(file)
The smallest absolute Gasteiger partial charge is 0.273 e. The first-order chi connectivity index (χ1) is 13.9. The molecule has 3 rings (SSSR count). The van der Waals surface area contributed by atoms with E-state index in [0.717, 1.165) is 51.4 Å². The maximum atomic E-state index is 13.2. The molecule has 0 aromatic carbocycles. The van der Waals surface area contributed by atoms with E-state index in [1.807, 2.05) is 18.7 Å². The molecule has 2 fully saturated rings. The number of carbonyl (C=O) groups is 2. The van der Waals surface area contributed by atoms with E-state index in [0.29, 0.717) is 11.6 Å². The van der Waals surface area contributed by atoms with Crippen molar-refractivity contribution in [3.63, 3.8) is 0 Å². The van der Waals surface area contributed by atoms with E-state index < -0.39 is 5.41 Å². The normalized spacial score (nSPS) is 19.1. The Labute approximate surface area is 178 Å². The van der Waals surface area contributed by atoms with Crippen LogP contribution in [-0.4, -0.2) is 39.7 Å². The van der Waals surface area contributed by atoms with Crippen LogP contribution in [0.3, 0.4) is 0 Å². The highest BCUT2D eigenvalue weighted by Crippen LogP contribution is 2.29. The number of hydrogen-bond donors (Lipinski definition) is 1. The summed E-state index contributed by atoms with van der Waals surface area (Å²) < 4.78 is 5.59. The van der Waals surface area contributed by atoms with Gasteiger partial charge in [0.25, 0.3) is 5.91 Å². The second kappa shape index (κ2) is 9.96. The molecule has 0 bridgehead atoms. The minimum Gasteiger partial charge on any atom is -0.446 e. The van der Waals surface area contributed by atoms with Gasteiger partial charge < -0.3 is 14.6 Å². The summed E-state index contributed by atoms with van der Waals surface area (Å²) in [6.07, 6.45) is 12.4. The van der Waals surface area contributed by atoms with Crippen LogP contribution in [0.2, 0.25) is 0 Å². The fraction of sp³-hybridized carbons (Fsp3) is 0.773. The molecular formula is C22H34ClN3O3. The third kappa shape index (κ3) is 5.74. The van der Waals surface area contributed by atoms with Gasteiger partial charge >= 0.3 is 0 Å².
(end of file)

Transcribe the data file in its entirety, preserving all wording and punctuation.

The smallest absolute Gasteiger partial charge is 0.273 e. The first-order chi connectivity index (χ1) is 13.9. The molecule has 3 rings (SSSR count). The van der Waals surface area contributed by atoms with E-state index in [0.717, 1.165) is 51.4 Å². The maximum atomic E-state index is 13.2. The molecule has 0 aromatic carbocycles. The van der Waals surface area contributed by atoms with E-state index in [1.807, 2.05) is 18.7 Å². The molecule has 2 fully saturated rings. The number of carbonyl (C=O) groups is 2. The van der Waals surface area contributed by atoms with E-state index in [0.29, 0.717) is 11.6 Å². The van der Waals surface area contributed by atoms with Crippen molar-refractivity contribution in [3.63, 3.8) is 0 Å². The van der Waals surface area contributed by atoms with E-state index < -0.39 is 5.41 Å². The normalized spacial score (nSPS) is 19.1. The Labute approximate surface area is 178 Å². The van der Waals surface area contributed by atoms with Crippen LogP contribution in [-0.4, -0.2) is 39.7 Å². The van der Waals surface area contributed by atoms with Crippen LogP contribution in [0.3, 0.4) is 0 Å². The highest BCUT2D eigenvalue weighted by Crippen LogP contribution is 2.29. The number of hydrogen-bond donors (Lipinski definition) is 1. The summed E-state index contributed by atoms with van der Waals surface area (Å²) < 4.78 is 5.59. The van der Waals surface area contributed by atoms with Gasteiger partial charge in [0.25, 0.3) is 5.91 Å². The second kappa shape index (κ2) is 9.96. The molecule has 0 bridgehead atoms. The minimum Gasteiger partial charge on any atom is -0.446 e. The van der Waals surface area contributed by atoms with Gasteiger partial charge < -0.3 is 14.6 Å². The summed E-state index contributed by atoms with van der Waals surface area (Å²) in [6.07, 6.45) is 12.4. The van der Waals surface area contributed by atoms with Crippen LogP contribution in [0.2, 0.25) is 0 Å². The fraction of sp³-hybridized carbons (Fsp3) is 0.773. The molecular formula is C22H34ClN3O3. The third kappa shape index (κ3) is 5.74. The van der Waals surface area contributed by atoms with Gasteiger partial charge >= 0.3 is 0 Å².